“We said this could change our fate,” said Gufar, who is a member of a task force that ensures the daily operation of the irrigation system. “We were not sure at first but now we have more confidence and plan to work even harder.” A pile of corn sacks in the middle of his field is proof of his commitment and hard work.

Beyond the families the project has helped, it has also blessed the community’s most valuable asset—the cattle, which now feed on the stalks and leaves left after the harvest.

“We are not only able to feed our animals but we sell the rest of the maize residue to the surrounding community for additional income,” added Gufar. The price of that fodder has increased four times in one year which reflects the desperate situation most of the surrounding community is in.

Ensuring sustainability and ownership

The irrigation effort is not without challenges and does not address all of the community’s needs. Community members are aware they will have to work together to reap the maximum benefit of this investment. Some of the concerns they have expressed include the high cost of transportation, which limits farmers to growing only longer-lasting produce, such as onions; the rising cost of generator fuel; and minimal support from the government in terms of providing training and helping connect farmers with markets.

“We are now only producing onions and tomatoes for home consumption. If we could reach the right market and access reasonable transportation, we could earn more money and increase our income,” said Gufar.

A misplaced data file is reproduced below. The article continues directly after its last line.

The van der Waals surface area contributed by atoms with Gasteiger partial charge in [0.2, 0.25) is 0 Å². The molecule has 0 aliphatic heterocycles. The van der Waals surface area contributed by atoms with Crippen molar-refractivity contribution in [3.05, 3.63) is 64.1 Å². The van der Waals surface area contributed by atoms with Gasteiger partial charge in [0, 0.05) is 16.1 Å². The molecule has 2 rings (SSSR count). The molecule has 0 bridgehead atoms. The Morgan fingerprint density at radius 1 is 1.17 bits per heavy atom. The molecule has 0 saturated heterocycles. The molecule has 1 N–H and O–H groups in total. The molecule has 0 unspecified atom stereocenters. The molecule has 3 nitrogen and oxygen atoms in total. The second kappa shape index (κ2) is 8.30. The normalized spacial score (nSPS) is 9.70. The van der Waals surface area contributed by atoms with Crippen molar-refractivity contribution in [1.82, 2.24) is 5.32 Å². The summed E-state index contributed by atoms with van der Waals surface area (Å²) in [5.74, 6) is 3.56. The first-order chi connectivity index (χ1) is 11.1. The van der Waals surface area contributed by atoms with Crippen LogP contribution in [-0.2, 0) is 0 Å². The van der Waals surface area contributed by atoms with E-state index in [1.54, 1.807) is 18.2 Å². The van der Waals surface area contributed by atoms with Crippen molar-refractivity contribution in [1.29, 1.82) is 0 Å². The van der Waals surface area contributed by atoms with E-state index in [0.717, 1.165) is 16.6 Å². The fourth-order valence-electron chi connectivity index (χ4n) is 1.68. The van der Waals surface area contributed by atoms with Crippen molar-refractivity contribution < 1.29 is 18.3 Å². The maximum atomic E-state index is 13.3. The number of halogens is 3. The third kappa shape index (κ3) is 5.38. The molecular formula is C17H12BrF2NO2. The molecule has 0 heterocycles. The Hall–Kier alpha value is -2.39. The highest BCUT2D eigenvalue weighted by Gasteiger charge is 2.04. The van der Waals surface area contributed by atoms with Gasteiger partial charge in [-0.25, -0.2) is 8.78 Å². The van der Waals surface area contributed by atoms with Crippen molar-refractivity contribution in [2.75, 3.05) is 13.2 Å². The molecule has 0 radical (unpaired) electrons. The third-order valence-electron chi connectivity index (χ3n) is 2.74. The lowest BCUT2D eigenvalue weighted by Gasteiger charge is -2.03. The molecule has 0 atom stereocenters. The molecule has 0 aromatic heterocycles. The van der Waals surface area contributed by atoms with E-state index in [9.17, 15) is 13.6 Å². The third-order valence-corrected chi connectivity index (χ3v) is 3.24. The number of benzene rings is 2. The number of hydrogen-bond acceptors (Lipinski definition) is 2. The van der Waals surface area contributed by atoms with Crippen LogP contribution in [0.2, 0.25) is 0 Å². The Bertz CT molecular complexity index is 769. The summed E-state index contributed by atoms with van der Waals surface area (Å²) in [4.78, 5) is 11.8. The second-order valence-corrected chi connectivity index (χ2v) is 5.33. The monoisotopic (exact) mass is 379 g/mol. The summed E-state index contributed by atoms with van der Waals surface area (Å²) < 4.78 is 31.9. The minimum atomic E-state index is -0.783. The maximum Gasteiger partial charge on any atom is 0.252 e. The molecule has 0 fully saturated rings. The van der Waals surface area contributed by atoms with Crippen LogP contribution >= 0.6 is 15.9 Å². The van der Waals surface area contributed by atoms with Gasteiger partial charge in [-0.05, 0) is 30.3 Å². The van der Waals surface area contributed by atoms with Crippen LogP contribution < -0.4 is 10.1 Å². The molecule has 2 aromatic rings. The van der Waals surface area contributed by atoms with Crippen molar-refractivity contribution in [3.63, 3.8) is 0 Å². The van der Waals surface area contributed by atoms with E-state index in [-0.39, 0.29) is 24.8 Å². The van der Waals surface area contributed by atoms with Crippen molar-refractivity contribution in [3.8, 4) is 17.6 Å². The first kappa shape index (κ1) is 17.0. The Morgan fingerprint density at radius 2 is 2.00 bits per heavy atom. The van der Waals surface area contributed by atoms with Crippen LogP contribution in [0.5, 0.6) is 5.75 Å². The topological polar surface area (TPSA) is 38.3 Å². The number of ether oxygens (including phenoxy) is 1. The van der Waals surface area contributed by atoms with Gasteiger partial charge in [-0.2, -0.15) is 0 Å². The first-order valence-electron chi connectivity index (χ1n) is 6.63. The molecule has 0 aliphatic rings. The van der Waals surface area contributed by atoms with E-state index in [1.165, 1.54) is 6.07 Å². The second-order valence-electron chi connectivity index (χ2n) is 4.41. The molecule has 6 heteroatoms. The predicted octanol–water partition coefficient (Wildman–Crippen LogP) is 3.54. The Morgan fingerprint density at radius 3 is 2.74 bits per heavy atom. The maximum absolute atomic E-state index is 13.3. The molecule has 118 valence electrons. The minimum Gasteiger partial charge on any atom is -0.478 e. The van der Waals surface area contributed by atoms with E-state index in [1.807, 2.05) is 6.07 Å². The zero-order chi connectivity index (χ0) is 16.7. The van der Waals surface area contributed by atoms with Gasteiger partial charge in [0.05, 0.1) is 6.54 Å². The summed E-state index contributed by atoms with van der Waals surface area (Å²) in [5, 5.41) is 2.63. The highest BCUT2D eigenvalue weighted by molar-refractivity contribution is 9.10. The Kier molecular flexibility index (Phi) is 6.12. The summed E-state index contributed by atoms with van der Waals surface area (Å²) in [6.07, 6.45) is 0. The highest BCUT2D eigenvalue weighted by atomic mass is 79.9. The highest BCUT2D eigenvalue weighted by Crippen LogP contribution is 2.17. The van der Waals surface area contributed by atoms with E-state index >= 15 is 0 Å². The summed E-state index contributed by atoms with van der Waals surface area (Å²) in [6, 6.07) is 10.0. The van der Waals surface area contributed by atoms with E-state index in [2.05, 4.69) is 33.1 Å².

During the last harvest, the irrigation participants contributed 10,700 birr ($629) of which 10,000 ($588) was used for generator fuel and to pay for the seeds some had borrowed.

Many efforts are underway to improve the quality of life in the area. Among other things, this project fostered the construction of a three-room school that is managed by the pastoralist commission. In addition, a health post is also being planned for the site.

Food insecure no more

Melka Guba farmers are eager to start the next planting season. To use the irrigation system efficiently, all their plots need to be ready for sowing at the same time—so water isn’t wasted. Farmers are now working on that coordination.

And along with the irrigation has come something else: peace of mind. Project participants can now have access to food all year round. They will no longer suffer the harsh consequences of drought nor be dependent on others to feed their families.